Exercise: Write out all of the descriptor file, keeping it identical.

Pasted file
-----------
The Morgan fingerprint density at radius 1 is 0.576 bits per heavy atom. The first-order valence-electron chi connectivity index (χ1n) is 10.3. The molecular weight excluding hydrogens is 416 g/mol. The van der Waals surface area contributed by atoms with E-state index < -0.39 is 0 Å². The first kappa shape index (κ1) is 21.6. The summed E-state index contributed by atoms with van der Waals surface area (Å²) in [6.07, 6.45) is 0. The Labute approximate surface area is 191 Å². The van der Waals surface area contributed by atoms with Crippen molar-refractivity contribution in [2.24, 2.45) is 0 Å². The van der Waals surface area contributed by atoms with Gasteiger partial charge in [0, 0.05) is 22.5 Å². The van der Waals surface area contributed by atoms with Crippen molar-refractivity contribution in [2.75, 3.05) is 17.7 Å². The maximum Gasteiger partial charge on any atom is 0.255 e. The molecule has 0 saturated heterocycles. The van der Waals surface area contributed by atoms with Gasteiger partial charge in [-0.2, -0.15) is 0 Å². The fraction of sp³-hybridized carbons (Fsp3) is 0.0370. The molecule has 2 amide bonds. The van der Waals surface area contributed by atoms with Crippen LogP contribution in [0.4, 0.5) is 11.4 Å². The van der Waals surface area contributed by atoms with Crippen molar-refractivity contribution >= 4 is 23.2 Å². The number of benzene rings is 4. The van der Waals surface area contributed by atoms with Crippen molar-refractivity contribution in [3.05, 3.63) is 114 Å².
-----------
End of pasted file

The Morgan fingerprint density at radius 1 is 0.576 bits per heavy atom. The first-order valence-electron chi connectivity index (χ1n) is 10.3. The molecular weight excluding hydrogens is 416 g/mol. The van der Waals surface area contributed by atoms with E-state index < -0.39 is 0 Å². The first kappa shape index (κ1) is 21.6. The summed E-state index contributed by atoms with van der Waals surface area (Å²) in [6.07, 6.45) is 0. The Labute approximate surface area is 191 Å². The van der Waals surface area contributed by atoms with Crippen molar-refractivity contribution in [2.24, 2.45) is 0 Å². The van der Waals surface area contributed by atoms with Gasteiger partial charge in [0, 0.05) is 22.5 Å². The van der Waals surface area contributed by atoms with Crippen molar-refractivity contribution in [2.75, 3.05) is 17.7 Å². The maximum Gasteiger partial charge on any atom is 0.255 e. The molecule has 0 saturated heterocycles. The van der Waals surface area contributed by atoms with Gasteiger partial charge in [-0.2, -0.15) is 0 Å². The fraction of sp³-hybridized carbons (Fsp3) is 0.0370. The molecule has 2 amide bonds. The van der Waals surface area contributed by atoms with Crippen LogP contribution in [0.4, 0.5) is 11.4 Å². The van der Waals surface area contributed by atoms with Crippen molar-refractivity contribution >= 4 is 23.2 Å². The number of benzene rings is 4. The van der Waals surface area contributed by atoms with Crippen molar-refractivity contribution in [3.05, 3.63) is 114 Å².